April 08, 2013

Gallery relations

Self-promotion is all the rage these days, the Internet and social media seemingly being the ideal channels to get your art out into the world and galleries being frowned upon because of their high commission fees. If you asked me I would be the first to tell you that having your own website is an absolute must for every artist as is having a Facebook page, LinkedIn profile and Twitter account. It is definitely worth it to be informed about sites like Reddit, Kickstarter and Etsy and to spend some time online doing research and promoting your stuff. Nowadays the Internet is the first place where people look for stuff so your art being out there to be found can never be a bad thing. 

But the Internet is a vast place where millions upon millions of items are vying for your attention and it is very, very hard to stand out. Online your art has to compete not just with the work of other artists but also with the world news, the latest viral YouTube video and that cute lol-cat meme that is going around. Besides the chances being slim that people will stumble upon your work online, and the chances are even slimmer that people will then stay on you site and actually purchase something, it is also very time consuming to maintain an active online presence. Keeping your website up to date, writing and posting regular blog posts and being active on all of the social media sites can be a full-time job leaving you no time to paint or create anything. 

So what is the alternative? Find yourself a couple of good brick and mortar galleries. They know the art world and will be able to market your art more effectively. A brick and mortar gallery will have an established clientele and specific collectors that they market to. The gallery system has been around for a while so they know what they’re doing. Granted finding a good gallery is not going to be easy and getting into one is going to be even harder, there are a lot of places out there that are in it only for their own benefit, you have to watch out for the vanity galleries that have you pay fees upfront. Do your research and try to find the good ones, the ones that actively promote their artists, organize multiple group and solo events without charging monthly fees and the ones that are pleasant to work with. The latter being the most important because you are going to have to build a good relationship with them. You have to invest time in building that relationship, go to their openings, help out at events and help promote the gallery. 

I agree, commission fees are steep and it may seem harsh that you have to give up half of your work to someone who does nothing more then put it up on their wall and sell it but look it this way. The gallery has to invest a lot of time promoting the artwork, time that you can spend in your studio to create new work. The gallery has to pay rent, usually a pretty steep one because they are often located in high-end locations, which benefits you as an artist as well, they also have to keep the lights on and pay their employees. They spent time organizing events that introduce your work to new people and they deal with shipping and handling as well as with all the difficult clients. Running a gallery is a full time job; there is so much work you don’t have to do if you are being represented by a good gallery.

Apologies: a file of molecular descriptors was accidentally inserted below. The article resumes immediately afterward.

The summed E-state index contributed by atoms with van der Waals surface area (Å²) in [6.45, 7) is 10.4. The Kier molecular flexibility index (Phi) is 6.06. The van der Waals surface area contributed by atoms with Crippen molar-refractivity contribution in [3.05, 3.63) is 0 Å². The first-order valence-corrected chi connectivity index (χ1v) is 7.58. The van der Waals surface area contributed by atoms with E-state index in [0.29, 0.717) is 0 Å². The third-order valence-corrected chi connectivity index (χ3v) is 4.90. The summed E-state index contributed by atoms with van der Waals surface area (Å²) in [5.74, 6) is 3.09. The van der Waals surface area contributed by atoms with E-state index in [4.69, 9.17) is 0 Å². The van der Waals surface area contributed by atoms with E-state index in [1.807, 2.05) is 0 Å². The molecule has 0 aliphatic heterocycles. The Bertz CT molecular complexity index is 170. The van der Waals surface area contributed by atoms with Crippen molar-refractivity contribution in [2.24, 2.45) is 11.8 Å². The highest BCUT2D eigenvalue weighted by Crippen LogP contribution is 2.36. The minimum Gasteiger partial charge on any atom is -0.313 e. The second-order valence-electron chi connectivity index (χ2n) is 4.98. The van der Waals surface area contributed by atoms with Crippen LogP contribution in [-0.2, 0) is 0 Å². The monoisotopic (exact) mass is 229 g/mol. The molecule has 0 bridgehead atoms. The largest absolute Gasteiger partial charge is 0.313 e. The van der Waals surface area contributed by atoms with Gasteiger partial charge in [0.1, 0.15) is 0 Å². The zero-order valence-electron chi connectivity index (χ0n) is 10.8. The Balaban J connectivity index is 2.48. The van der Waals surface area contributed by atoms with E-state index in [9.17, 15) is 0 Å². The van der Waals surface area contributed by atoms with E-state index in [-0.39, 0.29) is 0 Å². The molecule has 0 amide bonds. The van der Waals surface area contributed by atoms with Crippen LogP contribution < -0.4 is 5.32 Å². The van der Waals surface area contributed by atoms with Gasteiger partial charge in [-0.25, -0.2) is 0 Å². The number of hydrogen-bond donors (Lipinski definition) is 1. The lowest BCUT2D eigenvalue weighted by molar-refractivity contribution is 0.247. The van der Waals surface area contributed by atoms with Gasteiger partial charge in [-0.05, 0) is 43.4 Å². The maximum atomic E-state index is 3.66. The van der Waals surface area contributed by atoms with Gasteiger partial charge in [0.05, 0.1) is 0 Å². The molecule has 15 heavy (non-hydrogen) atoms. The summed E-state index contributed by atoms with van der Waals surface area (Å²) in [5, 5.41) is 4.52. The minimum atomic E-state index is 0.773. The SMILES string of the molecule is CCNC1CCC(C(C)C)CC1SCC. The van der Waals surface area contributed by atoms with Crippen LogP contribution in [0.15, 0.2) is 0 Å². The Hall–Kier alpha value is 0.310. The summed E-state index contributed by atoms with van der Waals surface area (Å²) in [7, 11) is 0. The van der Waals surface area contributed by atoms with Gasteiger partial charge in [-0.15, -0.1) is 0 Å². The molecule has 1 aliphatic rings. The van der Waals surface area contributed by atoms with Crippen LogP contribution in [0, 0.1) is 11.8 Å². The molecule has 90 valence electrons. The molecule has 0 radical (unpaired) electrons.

If you feel that you’re not making any money selling through a gallery because of the commission fee you have to pay, talk to them, be honest, explain why you’re not happy and try to find a solution. Your gallery is there to help you, you need them but they need you as well. A good gallery relationship is a two way street, they have to actively promote you and do anything in their power to sell your work, that’s why you pay them the big bucks. But in return you’re going to have to promote them too! If people inquire about your work don’t go behind the gallery’s back and sell something for cheaper, your prices should be the same across the board whether you sell online or through a gallery. If you sell something yourself you just made more money, but in return you also had to invest time to deal with the client, package your art and arrange shipping and insurance or pickup. 

In the end you’re going to have to find a balance, be active and aware of the online environment and make sure that people can find your work if they go looking for it. But find some of those great galleries as well and most importantly, invest some time to build that relationship with them. Time spent working with your gallery will pay off. A couple of hours updating you site or writing a great blog post might give you a couple of extra hits but time invested in a great gallery relations may give you years of active, targeted promotion which will lead to more sales. 

So go out there and invest some time in building that relationship, you’ll be glad that you did!

Quick update

Things are very busy at the moment so I only have a few minutes to spare to type this before I have to head back into the studio. I have two commission pieces to finish before Wednesday as well as several smaller pieces that are awaiting some varnish. Next to that ‘Discoveries; Montreal’ requires my attention. I’ve 4 compositions left to create and five more pieces that are about halfway done. I’ve also started work on the book which requires me to do some writing. Things are starting to come together for the project and I hope to be able to launch my Kickstarter for the book very soon. For now however, it’s time to head back into the studio and paint like a crazy lady!